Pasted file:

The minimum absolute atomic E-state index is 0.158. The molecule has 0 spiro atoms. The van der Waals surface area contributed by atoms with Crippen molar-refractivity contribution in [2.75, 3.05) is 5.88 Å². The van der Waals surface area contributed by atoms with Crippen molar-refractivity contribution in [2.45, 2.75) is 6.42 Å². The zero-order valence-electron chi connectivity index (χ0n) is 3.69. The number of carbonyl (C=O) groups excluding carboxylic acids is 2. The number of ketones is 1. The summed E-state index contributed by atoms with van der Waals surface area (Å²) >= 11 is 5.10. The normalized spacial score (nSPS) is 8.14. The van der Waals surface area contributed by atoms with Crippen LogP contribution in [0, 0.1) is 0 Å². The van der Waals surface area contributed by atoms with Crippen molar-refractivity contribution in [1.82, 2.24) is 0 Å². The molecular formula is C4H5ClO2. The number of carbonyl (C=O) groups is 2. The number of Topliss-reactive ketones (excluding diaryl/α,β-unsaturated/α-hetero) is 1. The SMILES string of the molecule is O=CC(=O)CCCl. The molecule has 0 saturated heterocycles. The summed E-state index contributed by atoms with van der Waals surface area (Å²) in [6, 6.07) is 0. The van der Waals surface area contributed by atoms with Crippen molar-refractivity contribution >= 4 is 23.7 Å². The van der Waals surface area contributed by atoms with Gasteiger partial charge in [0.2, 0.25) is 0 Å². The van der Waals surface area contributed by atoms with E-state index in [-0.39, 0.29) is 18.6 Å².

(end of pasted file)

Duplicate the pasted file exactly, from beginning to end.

The minimum absolute atomic E-state index is 0.158. The molecule has 0 spiro atoms. The van der Waals surface area contributed by atoms with Crippen molar-refractivity contribution in [2.75, 3.05) is 5.88 Å². The van der Waals surface area contributed by atoms with Crippen molar-refractivity contribution in [2.45, 2.75) is 6.42 Å². The zero-order valence-electron chi connectivity index (χ0n) is 3.69. The number of carbonyl (C=O) groups excluding carboxylic acids is 2. The number of ketones is 1. The summed E-state index contributed by atoms with van der Waals surface area (Å²) >= 11 is 5.10. The normalized spacial score (nSPS) is 8.14. The van der Waals surface area contributed by atoms with Crippen LogP contribution in [0, 0.1) is 0 Å². The van der Waals surface area contributed by atoms with Crippen molar-refractivity contribution in [1.82, 2.24) is 0 Å². The molecular formula is C4H5ClO2. The number of carbonyl (C=O) groups is 2. The number of Topliss-reactive ketones (excluding diaryl/α,β-unsaturated/α-hetero) is 1. The SMILES string of the molecule is O=CC(=O)CCCl. The molecule has 0 saturated heterocycles. The summed E-state index contributed by atoms with van der Waals surface area (Å²) in [6, 6.07) is 0. The van der Waals surface area contributed by atoms with Crippen molar-refractivity contribution >= 4 is 23.7 Å². The van der Waals surface area contributed by atoms with Gasteiger partial charge in [0.2, 0.25) is 0 Å². The van der Waals surface area contributed by atoms with E-state index in [-0.39, 0.29) is 18.6 Å².